Obesity rates have risen to epidemic levels in the United States. Almost one-third of the adult population in the U.S. (32%) is considered obese.
We know that adoption of a healthy diet and exercise works for some individuals; but for many others, traditional approaches are unsuccessful for morbidly obese patients to achieve and maintain a healthy weight.
Weight loss surgery has improved the quality of life of many people suffering from obesity -- now officially classified as a disease by the AMA.
Candidacy depends on certain criteria, including a body mass index (BMI) of 40 or higher and if your insurance will cover the cost.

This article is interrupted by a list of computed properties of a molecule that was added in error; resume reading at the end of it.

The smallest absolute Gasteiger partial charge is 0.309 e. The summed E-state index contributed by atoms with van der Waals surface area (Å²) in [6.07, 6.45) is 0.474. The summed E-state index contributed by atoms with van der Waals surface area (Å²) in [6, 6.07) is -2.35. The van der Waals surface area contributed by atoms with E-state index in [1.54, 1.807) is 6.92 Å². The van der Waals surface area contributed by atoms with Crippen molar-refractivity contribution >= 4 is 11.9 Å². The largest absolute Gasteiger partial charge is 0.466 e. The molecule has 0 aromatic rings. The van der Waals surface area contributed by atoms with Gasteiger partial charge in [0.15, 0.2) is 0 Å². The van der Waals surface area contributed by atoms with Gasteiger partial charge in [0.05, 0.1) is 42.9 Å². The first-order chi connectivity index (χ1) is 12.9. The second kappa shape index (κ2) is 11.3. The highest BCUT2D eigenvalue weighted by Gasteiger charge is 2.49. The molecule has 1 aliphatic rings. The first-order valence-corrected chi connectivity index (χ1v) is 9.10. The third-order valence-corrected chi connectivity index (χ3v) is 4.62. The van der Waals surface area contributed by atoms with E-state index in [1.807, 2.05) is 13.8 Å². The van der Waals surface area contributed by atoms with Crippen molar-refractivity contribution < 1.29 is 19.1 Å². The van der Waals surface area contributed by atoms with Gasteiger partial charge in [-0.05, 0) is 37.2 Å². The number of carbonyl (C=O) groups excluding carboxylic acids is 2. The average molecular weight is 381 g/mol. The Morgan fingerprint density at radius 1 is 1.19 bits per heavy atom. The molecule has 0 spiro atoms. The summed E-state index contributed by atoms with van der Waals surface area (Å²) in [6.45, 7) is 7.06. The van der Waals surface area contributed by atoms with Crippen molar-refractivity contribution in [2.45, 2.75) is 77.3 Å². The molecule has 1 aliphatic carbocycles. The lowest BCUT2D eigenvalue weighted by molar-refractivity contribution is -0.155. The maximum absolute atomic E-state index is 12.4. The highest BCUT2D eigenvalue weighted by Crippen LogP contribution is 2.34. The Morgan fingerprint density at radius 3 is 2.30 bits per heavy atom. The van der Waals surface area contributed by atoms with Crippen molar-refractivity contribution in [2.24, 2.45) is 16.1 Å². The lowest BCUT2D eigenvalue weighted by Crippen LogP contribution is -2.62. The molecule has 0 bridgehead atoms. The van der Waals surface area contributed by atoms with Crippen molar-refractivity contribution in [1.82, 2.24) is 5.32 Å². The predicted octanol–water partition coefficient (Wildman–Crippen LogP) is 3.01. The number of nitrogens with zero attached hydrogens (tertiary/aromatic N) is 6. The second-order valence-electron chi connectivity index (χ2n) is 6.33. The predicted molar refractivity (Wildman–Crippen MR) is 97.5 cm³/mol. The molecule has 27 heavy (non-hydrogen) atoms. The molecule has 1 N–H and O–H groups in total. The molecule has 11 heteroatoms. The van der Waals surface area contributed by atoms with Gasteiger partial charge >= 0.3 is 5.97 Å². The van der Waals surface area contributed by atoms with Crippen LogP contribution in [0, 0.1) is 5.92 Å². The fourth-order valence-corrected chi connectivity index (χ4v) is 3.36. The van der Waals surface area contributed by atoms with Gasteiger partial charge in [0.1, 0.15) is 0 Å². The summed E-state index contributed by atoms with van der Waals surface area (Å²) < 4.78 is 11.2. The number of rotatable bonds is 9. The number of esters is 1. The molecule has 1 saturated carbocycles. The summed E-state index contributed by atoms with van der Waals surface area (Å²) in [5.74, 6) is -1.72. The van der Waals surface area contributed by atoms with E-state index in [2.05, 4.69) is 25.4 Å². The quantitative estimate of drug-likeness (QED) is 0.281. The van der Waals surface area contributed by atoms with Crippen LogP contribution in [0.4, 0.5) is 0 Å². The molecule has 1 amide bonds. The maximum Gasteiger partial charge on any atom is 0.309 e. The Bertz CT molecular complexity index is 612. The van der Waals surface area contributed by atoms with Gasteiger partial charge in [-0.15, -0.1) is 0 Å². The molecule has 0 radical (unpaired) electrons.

Weight loss surgery can help you have a new beginning in life, but post surgery requires a commitment to eat healthier, exercise more and maintain a support system with your doctors, family and friends to help you stay on track.
Robert Bell, MD, has expertise in bariatric surgery for morbid obesity, "I am passionate about improving the quality of life for people who are morbidly obese and unable to lose weight with diet and exercise," says Dr. Bell.
Dr. Bell breaks down the benefits of each surgery, symptoms, risk, cost and the success rate.